Zhou C, Wu Q (2011) A novel polyacrylamide nanocomposite hydrogel reinforced with natural chitosan nanofibers. Colloids Surf B 84:155–162.  https://doi.org/10.1016/j.colsurfb.2010.12.030 CrossRefGoogle Scholar
  28. 28.
    Peppas NA, Franson NM (1983) The swelling interface number as a criterion for prediction of diffusional solute release mechanisms in swellable polymers. J Polym Sci B 21:983–997.  https://doi.org/10.1002/pol.1983.180210614 CrossRefGoogle Scholar
  29. 29.
    Huang Y, Zhang B, Xu G, Hao W (2013) Swelling behaviours and mechanical properties of silk fibroin–polyurethane composite hydrogels. Compos Sci Technol 84:15–22.  https://doi.org/10.1016/j.compscitech.2013.05.007 CrossRefGoogle Scholar
  30. 30.
    Schott H (2006) Swelling kinetics of polymers. J Macromol Sci B.  https://doi.org/10.1080/00222349208215453 CrossRefGoogle Scholar
  31. 31.
    Zhou C, Wu Q, Zhang Q (2010) Dynamic rheology studies of in situ polymerization process of polyacrylamide–cellulose nanocrystal composite hydrogels. Colloid Polym Sci 289:247–255.  https://doi.org/10.1007/s00396-010-2342-3 CrossRefGoogle Scholar
  32. 32.
    Kamoun E, Menzel H (2012) HES-HEMA nanocomposite polymer hydrogels: swelling behavior and characterization. J Polym Res 19:1–14.  https://doi.org/10.1007/s10965-012-9851-3 CrossRefGoogle Scholar
  33. 33.
    Long Y, Pu Z, Huang X et al (2014) Effect of CuPc@MWCNTs on rheological, thermal, mechanical and dielectric properties of polyarylene ether nitriles (PEN) terminated with phthalonitriles. J Polym Res 21:525.  https://doi.org/10.1007/s10965-014-0525-1 CrossRefGoogle Scholar
  34. 34.
    Anderson KD, Lu D, McConney ME et al (2008) Hydrogel microstructures combined with electrospun fibers and photopatterning for shape and modulus control. Polymer 49:5284–5293.  https://doi.org/10.1016/j.polymer.2008.09.039 CrossRefGoogle Scholar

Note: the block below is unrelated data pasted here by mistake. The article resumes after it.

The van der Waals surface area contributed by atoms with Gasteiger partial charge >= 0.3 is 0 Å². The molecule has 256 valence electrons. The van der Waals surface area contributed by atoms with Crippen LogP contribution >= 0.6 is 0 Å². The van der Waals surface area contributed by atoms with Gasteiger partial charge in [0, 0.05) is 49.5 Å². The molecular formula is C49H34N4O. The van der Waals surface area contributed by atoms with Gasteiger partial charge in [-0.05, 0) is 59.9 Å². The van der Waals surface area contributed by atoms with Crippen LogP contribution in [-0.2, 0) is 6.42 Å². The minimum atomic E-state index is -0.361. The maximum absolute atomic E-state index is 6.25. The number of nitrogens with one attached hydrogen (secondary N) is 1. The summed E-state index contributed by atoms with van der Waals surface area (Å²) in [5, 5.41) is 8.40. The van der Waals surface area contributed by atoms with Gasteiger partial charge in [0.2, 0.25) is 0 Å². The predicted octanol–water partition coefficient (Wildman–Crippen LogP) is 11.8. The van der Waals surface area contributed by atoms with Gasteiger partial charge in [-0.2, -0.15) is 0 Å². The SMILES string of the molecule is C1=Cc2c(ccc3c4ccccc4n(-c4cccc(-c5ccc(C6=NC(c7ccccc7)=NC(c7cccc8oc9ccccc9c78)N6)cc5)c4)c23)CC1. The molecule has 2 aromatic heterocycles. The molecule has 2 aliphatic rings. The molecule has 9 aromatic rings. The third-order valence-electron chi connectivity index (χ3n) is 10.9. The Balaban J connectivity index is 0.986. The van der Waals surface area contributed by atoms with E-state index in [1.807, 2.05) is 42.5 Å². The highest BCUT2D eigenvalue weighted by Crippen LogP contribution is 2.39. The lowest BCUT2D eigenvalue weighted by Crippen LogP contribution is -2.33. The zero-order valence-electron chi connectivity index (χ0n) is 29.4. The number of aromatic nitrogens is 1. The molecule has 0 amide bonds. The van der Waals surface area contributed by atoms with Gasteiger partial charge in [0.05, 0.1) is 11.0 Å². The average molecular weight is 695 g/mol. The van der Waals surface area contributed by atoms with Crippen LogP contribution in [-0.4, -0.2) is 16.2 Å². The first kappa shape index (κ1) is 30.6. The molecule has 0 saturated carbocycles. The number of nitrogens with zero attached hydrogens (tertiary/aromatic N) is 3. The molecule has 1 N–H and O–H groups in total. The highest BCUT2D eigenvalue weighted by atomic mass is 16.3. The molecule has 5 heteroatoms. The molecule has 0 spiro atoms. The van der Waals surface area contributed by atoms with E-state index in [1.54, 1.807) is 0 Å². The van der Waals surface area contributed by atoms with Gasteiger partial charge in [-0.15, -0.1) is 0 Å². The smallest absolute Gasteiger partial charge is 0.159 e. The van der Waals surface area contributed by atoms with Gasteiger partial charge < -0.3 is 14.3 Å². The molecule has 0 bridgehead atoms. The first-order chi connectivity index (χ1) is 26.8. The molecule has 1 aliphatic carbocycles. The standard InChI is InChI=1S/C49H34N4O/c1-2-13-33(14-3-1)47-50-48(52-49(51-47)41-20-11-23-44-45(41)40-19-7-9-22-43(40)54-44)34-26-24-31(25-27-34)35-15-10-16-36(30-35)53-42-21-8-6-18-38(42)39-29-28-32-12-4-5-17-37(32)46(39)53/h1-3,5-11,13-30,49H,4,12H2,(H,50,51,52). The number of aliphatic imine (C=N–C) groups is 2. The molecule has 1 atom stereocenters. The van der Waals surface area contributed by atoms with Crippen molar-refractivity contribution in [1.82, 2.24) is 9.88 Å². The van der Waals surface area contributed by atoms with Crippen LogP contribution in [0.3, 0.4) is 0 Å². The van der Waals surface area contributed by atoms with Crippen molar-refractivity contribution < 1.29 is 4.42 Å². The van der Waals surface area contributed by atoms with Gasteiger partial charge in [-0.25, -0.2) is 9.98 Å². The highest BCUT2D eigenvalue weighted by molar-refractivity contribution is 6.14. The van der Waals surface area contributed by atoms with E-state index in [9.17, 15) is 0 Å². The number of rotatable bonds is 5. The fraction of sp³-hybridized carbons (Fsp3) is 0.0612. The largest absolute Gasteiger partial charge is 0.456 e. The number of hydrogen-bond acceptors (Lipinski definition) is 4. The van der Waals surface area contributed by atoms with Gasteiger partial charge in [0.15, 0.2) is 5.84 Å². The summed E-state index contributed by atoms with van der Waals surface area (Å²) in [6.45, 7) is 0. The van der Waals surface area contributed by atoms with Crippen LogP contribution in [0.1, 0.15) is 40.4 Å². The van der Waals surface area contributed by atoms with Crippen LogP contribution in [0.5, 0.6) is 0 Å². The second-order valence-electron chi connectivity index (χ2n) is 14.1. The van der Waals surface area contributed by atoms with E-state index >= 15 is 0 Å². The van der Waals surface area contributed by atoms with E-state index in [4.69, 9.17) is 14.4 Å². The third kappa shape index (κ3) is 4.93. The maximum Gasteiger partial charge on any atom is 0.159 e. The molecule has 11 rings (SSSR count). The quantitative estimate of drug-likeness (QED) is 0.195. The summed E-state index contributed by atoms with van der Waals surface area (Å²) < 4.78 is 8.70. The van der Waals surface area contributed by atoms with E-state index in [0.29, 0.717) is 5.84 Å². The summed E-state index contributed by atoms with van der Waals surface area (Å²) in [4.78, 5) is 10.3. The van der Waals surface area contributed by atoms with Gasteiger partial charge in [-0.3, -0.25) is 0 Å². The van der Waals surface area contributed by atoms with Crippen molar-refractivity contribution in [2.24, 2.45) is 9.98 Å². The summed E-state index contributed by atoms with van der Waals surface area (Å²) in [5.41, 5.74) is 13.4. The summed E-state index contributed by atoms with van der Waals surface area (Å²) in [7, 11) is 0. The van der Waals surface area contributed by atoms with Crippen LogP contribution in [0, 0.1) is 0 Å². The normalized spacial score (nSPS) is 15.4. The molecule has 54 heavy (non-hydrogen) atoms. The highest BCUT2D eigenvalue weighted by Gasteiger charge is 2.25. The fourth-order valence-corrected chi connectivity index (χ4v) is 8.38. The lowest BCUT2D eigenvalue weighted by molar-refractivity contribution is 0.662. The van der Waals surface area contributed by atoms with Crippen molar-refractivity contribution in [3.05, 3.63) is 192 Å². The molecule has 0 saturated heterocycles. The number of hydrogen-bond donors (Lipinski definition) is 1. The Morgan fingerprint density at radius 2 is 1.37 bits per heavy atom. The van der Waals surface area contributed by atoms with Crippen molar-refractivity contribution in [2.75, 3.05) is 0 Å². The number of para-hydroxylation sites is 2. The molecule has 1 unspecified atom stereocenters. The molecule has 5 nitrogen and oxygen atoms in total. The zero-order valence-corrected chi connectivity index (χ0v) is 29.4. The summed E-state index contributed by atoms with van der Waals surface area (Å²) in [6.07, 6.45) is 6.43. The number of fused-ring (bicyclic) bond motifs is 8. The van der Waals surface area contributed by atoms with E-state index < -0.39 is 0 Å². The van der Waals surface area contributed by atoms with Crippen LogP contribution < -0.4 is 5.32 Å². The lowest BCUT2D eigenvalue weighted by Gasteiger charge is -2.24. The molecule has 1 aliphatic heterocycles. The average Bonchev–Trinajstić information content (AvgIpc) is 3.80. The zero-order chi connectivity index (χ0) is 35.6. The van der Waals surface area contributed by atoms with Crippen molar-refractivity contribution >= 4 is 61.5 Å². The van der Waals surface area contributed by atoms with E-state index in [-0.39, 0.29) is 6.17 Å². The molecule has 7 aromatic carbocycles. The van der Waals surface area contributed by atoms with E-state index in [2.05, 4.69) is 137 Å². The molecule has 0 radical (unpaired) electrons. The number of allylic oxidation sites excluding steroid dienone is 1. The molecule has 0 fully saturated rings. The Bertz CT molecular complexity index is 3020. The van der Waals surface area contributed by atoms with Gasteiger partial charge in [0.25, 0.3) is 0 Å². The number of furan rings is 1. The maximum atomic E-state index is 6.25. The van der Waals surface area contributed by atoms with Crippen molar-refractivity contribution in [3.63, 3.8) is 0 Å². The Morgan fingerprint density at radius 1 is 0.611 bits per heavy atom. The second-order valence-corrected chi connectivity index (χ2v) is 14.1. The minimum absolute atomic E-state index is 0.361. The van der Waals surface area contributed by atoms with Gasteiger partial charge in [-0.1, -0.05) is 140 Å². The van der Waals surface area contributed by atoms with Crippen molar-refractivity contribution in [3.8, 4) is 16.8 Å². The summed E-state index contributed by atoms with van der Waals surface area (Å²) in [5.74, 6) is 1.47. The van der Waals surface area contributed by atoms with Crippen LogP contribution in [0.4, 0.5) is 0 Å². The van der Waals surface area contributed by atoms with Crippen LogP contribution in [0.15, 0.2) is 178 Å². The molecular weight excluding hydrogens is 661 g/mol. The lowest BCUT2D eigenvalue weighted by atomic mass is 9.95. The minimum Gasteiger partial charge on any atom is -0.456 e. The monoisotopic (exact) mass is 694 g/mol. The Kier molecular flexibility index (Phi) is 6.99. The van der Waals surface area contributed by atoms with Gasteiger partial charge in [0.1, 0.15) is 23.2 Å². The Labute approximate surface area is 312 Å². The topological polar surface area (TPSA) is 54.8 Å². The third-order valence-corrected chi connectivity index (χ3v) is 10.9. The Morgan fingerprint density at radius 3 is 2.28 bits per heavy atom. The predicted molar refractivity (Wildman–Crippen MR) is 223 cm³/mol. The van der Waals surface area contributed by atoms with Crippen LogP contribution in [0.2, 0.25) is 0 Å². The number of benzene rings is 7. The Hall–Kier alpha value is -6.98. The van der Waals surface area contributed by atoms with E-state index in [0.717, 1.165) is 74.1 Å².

35. 35.
    Nair SS, Zhu JY, Deng Y, Ragauskas AJ (2014) Hydrogels prepared from cross-linked nano fibrillated cellulose. ACS Sustain Chem Eng 2:772–780CrossRefGoogle Scholar
  36. 36.
    Jiang L, Liu P (2014) Covalently crosslinked fly ash/poly(acrylic acid-co-acrylamide) composite microgels as novel magnetic selective adsorbent for Pb2+ ion. J Colloid Interface Sci 426:64–71.  https://doi.org/10.1016/j.jcis.2014.03.045 CrossRefPubMedGoogle Scholar
  37. 37.
    Zhao W, Shi Z, Chen X et al (2015) Microstructural and mechanical characteristics of PHEMA-based nanofibre-reinforced hydrogel under compression. Compos B 76:292–299.  https://doi.org/10.1016/j.compositesb.2015.02.033 CrossRefGoogle Scholar
  38. 38.
    Huerta-angeles G, Hishchak K, Strachota A et al (2014) Super-porous nanocomposite PNIPAm hydrogels reinforced with titania nanoparticles, displaying a very fast temperature response as well as pH-sensitivity. Eur Polym J 59:341–352.  https://doi.org/10.1016/j.eurpolymj.2014.07.033 CrossRefGoogle Scholar
  39. 39.
    Baybaş D, Ulusoy U (2012) Polyacrylamide-hydroxyapatite composite: preparation, characterization and adsorptive features for uranium and thorium. J Solid State Chem 194:1–8.  https://doi.org/10.1016/j.jssc.2012.07.039 CrossRefGoogle Scholar
  40. 40.
    Liu J, Liu Y, Wu Z et al (2012) Polyethyleneimine functionalized protonated titanate nanotubes as superior carbon dioxide adsorbents. J Colloid Interface Sci 386:392–397.  https://doi.org/10.1016/j.jcis.2012.07.048 CrossRefPubMedGoogle Scholar
  41. 41.
    Anandhan S, Sundar SM, Senthil T et al (2012) Extruded poly(ethylene-co-octene)/fly ash composites—value added products from an environmental pollutant. J Polym Res 19:9840.  https://doi.org/10.1007/s10965-012-9840-6 CrossRefGoogle Scholar
  42. 42.
    Bai Y, Xiong C, Wei F et al (2015) Gelation study on a hydrophobically associating polymer/polyethylenimine gel system for water shut-off treatment. Energy Fuels 29:447–458.  https://doi.org/10.1021/ef502505k CrossRefGoogle Scholar
  43. 43.
    Kudaibergenov S, Nuraje N, Adilov Z et al (2015) Plugging behavior of gellan in porous saline media. J Appl Polym Sci 132:1.  https://doi.org/10.1002/app.41256 CrossRefGoogle Scholar

Copyright information

© Springer Science+Business Media, LLC, part of Springer Nature 2018

Authors and Affiliations

  • Ahmad A. Adewunmi
    • 1
    • 2
  • Suzylawati Ismail
    • 1
  • Abdullah S. Sultan
    • 3
  1. 1.School of Chemical Engineering, Engineering CampusUniversiti Sains MalaysiaNibong Tebal, Seberang Prai SelatanMalaysia
  2. 2.Center for Integrative Petroleum ResearchKing Fahd University of Petroleum & MineralsDhahranSaudi Arabia
  3. 3.College of Petroleum Engineering and GeosciencesKing Fahd University of Petroleum and MineralsDhahranSaudi Arabia

Personalised recommendations